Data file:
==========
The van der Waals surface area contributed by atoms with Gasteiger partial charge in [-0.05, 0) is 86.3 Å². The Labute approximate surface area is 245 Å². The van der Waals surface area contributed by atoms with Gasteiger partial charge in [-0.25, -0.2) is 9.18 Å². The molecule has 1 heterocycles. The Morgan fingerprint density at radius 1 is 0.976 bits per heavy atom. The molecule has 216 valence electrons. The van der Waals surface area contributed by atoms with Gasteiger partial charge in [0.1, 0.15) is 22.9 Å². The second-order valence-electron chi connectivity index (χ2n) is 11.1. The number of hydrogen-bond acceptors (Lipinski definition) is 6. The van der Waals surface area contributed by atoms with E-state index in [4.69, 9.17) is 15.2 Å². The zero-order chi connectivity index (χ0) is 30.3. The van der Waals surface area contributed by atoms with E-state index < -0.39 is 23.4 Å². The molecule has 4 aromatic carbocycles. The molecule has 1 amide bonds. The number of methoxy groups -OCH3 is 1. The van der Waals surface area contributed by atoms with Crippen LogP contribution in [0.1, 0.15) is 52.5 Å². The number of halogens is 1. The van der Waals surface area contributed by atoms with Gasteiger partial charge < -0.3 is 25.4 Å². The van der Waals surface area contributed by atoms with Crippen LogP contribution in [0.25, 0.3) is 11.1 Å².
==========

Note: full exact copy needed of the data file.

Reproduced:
The van der Waals surface area contributed by atoms with Gasteiger partial charge in [-0.05, 0) is 86.3 Å². The Labute approximate surface area is 245 Å². The van der Waals surface area contributed by atoms with Gasteiger partial charge in [-0.25, -0.2) is 9.18 Å². The molecule has 1 heterocycles. The Morgan fingerprint density at radius 1 is 0.976 bits per heavy atom. The molecule has 216 valence electrons. The van der Waals surface area contributed by atoms with Gasteiger partial charge in [0.1, 0.15) is 22.9 Å². The second-order valence-electron chi connectivity index (χ2n) is 11.1. The number of hydrogen-bond acceptors (Lipinski definition) is 6. The van der Waals surface area contributed by atoms with E-state index in [4.69, 9.17) is 15.2 Å². The zero-order chi connectivity index (χ0) is 30.3. The van der Waals surface area contributed by atoms with E-state index < -0.39 is 23.4 Å². The molecule has 4 aromatic carbocycles. The molecule has 1 amide bonds. The number of methoxy groups -OCH3 is 1. The van der Waals surface area contributed by atoms with Crippen LogP contribution in [0.1, 0.15) is 52.5 Å². The number of halogens is 1. The van der Waals surface area contributed by atoms with Gasteiger partial charge < -0.3 is 25.4 Å². The van der Waals surface area contributed by atoms with Crippen LogP contribution in [0.25, 0.3) is 11.1 Å².